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2012-06-30

A+: What Components to Check First

As the previous subsystem list indicated, there’s no shortage of places to start in virtually any subsystem. What’s the best way to decide whether a hardware, software, or firmware problem is the most likely cause? Typically, hardware problems come and go, whereas software and firmware problems are consistent. Why? A hardware problem is often the result of a damaged or loose wire or connection; when the connection is closed, the component works, but when the connection opens, the component fails. On the other hand, a software or firmware problem will cause a failure under the same circumstances every time.
Another rule of thumb that’s useful is to consider the least expensive, easiest-to-replace item first. In most cases, the power or data cable connected to a subsystem is the first place to look for problems. Whether the cable is internal or external, it is almost always the least-expensive part of the subsystem, can easily come loose, and can easily be damaged. If a cable is loose, has bent pins, or has a dry, brittle, or cracked exterior, replace it.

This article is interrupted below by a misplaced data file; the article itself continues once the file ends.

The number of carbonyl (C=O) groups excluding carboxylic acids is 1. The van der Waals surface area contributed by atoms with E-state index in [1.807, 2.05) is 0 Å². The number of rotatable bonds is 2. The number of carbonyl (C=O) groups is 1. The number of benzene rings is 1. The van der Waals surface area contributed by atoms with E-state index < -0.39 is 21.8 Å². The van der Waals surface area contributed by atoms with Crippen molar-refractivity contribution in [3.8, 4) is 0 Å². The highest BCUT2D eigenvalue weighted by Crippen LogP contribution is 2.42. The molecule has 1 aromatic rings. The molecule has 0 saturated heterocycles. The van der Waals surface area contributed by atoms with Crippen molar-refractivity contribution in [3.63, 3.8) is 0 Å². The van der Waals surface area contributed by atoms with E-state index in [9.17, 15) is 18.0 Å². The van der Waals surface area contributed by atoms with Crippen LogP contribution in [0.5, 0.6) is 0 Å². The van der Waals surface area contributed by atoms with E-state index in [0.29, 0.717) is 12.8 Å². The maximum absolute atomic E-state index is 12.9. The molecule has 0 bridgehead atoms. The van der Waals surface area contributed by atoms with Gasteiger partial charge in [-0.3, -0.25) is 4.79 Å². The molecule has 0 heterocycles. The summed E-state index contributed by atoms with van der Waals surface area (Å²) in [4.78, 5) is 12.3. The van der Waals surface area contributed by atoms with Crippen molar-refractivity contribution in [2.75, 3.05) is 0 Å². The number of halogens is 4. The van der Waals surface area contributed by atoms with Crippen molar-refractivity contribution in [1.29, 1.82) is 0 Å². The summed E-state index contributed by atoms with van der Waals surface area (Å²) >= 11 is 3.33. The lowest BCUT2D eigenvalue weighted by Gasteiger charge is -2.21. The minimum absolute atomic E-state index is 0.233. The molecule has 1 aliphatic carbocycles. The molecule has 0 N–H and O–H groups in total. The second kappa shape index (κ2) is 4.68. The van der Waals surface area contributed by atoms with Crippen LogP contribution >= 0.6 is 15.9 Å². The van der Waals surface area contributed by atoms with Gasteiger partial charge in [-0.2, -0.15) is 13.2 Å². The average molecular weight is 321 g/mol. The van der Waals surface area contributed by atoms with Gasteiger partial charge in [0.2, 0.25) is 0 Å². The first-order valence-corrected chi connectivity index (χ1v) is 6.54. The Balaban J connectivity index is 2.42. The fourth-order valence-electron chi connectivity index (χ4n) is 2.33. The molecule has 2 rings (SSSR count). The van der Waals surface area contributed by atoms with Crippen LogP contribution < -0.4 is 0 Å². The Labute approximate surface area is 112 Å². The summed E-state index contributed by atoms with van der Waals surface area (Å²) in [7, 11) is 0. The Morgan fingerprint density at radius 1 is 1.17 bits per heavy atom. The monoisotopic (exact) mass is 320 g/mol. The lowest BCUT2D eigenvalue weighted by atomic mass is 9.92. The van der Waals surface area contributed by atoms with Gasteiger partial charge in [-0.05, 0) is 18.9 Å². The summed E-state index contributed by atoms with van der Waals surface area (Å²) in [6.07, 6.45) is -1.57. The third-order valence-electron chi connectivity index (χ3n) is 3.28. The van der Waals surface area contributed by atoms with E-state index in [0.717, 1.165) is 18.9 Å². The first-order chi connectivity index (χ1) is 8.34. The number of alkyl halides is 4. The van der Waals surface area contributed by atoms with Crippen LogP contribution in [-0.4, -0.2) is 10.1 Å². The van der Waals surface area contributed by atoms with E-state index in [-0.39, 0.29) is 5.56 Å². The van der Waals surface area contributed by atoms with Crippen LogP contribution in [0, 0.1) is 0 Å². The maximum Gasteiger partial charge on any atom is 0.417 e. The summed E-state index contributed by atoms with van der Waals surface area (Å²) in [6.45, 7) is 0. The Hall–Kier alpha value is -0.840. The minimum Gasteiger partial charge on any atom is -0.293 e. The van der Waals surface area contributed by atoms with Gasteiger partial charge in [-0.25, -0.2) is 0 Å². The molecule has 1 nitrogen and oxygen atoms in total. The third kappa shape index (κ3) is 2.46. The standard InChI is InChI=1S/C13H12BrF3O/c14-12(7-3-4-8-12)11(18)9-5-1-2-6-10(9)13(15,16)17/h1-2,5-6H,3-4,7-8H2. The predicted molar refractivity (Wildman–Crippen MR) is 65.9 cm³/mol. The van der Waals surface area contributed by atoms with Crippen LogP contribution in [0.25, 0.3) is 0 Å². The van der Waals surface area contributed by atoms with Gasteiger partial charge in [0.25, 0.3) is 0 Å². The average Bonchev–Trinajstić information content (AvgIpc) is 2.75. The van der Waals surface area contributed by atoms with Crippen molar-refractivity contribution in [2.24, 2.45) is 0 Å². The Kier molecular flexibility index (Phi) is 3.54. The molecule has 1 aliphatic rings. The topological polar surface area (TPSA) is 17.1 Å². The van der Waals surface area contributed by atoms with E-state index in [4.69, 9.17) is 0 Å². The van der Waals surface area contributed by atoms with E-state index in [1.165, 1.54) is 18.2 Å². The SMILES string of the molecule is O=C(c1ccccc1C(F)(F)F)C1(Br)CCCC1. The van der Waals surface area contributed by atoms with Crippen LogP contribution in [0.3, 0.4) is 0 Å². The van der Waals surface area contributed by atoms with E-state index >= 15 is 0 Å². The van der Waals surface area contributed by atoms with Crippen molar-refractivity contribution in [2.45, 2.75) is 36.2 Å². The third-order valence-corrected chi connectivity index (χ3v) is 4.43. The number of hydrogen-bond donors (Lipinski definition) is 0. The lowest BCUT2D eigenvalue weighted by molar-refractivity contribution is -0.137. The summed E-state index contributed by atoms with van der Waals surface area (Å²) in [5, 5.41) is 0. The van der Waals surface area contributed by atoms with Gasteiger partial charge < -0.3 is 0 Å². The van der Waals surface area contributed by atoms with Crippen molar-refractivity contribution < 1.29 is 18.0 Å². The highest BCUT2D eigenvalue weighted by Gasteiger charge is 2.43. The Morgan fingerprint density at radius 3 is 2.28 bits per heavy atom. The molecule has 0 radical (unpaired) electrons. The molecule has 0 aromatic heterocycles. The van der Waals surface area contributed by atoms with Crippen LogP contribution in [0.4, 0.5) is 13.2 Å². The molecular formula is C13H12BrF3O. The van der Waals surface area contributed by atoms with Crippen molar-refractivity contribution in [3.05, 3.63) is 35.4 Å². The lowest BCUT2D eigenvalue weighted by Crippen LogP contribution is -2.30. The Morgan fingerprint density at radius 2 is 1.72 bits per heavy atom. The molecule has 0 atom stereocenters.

When new software or new hardware has been introduced to the system and a problem results immediately afterward, that change is often the most likely cause of the problem.
Hardware conflicts such as IRQ, I/O port address, DMA channel, and memory address, or conflicts between the software drivers in the operating system are typical causes of failure when new hardware is introduced. New software can also cause problems with hardware, because of incompatibilities between software and hardware or because new software has replaced drivers required by the hardware.

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